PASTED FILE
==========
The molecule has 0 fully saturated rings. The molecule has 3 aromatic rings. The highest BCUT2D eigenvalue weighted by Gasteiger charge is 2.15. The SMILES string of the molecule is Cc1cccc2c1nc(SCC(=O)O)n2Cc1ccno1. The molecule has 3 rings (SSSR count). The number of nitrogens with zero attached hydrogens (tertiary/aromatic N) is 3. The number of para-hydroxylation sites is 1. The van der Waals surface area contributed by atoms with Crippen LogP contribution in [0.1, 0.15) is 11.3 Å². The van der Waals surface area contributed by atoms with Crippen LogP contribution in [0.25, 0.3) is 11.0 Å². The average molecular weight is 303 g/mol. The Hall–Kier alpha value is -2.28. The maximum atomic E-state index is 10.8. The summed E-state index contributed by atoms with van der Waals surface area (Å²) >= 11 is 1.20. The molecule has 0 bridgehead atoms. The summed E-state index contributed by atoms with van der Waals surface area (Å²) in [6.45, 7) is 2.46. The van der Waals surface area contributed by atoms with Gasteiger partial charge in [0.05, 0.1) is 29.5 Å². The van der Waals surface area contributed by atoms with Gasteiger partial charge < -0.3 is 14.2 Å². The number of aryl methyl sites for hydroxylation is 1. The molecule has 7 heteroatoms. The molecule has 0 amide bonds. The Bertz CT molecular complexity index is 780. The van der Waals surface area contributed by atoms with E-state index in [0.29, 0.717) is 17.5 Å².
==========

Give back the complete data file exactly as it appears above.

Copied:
The molecule has 0 fully saturated rings. The molecule has 3 aromatic rings. The highest BCUT2D eigenvalue weighted by Gasteiger charge is 2.15. The SMILES string of the molecule is Cc1cccc2c1nc(SCC(=O)O)n2Cc1ccno1. The molecule has 3 rings (SSSR count). The number of nitrogens with zero attached hydrogens (tertiary/aromatic N) is 3. The number of para-hydroxylation sites is 1. The van der Waals surface area contributed by atoms with Crippen LogP contribution in [0.1, 0.15) is 11.3 Å². The van der Waals surface area contributed by atoms with Crippen LogP contribution in [0.25, 0.3) is 11.0 Å². The average molecular weight is 303 g/mol. The Hall–Kier alpha value is -2.28. The maximum atomic E-state index is 10.8. The summed E-state index contributed by atoms with van der Waals surface area (Å²) >= 11 is 1.20. The molecule has 0 bridgehead atoms. The summed E-state index contributed by atoms with van der Waals surface area (Å²) in [6.45, 7) is 2.46. The van der Waals surface area contributed by atoms with Gasteiger partial charge in [0.05, 0.1) is 29.5 Å². The van der Waals surface area contributed by atoms with Gasteiger partial charge < -0.3 is 14.2 Å². The number of aryl methyl sites for hydroxylation is 1. The molecule has 7 heteroatoms. The molecule has 0 amide bonds. The Bertz CT molecular complexity index is 780. The van der Waals surface area contributed by atoms with E-state index in [0.29, 0.717) is 17.5 Å².